Chapter 3. Installing and Uninstalling Identity Management Clients

This chapter explains how to configure a system to join an Identity Management (IdM) domain as a client machine enrolled with a server.


See Section 1.2, “The Identity Management Domain” for details on clients and servers in the IdM domain.

3.1. Prerequisites for Installing a Client

DNS requirements
Employ proper DNS delegation. For details on DNS requirements in IdM, see Section 2.1.3, “Host Name and DNS Configuration”.
Do not alter the resolv.conf file on clients.
Port requirements
IdM clients connect to a number of ports on IdM servers to communicate with their services. These ports must be open on the IdM servers to work. For more information on which ports IdM requires, see Section 2.1.4, “Port Requirements”.
On a client, open these ports in the outgoing direction. If you are using a firewall that does not filter outgoing packets, such as firewalld, the ports are already available in the outgoing direction.
Federal Information Processing Standard (FIPS) support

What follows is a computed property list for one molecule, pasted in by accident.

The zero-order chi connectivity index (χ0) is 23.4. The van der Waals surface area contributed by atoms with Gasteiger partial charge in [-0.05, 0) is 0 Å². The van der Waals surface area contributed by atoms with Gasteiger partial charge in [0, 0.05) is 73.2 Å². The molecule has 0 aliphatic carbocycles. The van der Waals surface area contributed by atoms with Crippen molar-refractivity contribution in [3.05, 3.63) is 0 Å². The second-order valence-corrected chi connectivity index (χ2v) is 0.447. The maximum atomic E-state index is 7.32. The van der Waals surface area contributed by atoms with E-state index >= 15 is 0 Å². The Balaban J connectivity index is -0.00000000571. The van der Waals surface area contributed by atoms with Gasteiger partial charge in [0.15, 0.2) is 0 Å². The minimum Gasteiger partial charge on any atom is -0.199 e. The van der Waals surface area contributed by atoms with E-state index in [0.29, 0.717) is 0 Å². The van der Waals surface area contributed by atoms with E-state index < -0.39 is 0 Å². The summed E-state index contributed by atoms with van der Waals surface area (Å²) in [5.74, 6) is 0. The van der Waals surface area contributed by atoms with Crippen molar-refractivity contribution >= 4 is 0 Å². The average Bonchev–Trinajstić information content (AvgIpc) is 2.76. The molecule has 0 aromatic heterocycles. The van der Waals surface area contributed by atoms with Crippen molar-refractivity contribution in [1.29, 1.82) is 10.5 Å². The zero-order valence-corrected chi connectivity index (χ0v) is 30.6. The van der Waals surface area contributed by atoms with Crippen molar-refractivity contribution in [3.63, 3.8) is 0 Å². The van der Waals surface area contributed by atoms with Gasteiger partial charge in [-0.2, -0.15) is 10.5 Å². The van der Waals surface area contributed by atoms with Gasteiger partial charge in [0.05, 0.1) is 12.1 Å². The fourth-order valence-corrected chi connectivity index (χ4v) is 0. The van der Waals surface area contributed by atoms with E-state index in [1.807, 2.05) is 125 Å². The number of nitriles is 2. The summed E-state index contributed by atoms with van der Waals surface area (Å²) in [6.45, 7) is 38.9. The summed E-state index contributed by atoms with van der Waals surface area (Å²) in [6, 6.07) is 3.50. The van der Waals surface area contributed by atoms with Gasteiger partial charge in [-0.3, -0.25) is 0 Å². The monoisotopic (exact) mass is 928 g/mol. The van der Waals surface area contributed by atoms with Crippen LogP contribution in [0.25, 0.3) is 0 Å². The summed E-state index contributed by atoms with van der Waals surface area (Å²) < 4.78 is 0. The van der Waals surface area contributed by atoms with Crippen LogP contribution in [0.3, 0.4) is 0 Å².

In environments set up using Red Hat Enterprise Linux 7.4 and later:
  • You can configure a new IdM server, replica, or client on a system with the FIPS mode enabled. The installation script automatically detects a system with FIPS enabled and configures IdM without the administrator's intervention.
    To enable FIPS in the operating system, see Enabling FIPS Mode in the Security Guide.


    You cannot:
    • Enable FIPS mode on existing IdM servers previously installed with FIPS mode disabled.
    • Install a replica in FIPS mode when using an existing IdM server with FIPS mode disabled.
In environments set up using Red Hat Enterprise Linux 7.3 and earlier:
  • IdM does not support the FIPS mode. Disable FIPS on your system before installing an IdM server, replica, or client, and do not enable it after the installation.
For further details about FIPS mode, see Federal Information Processing Standard (FIPS) in the Security Guide.
Name Service Cache Daemon (NSCD) requirements
Red Hat recommends to disable NSCD on Identity Management machines. Alternatively, if disabling NSCD is not possible, only enable NSCD for maps that SSSD does not cache.
Both NSCD and the SSSD service perform caching, and problems can occur when systems use both services simultaneously. See the System-Level Authentication Guide for information on how to avoid conflicts between NSCD and SSSD.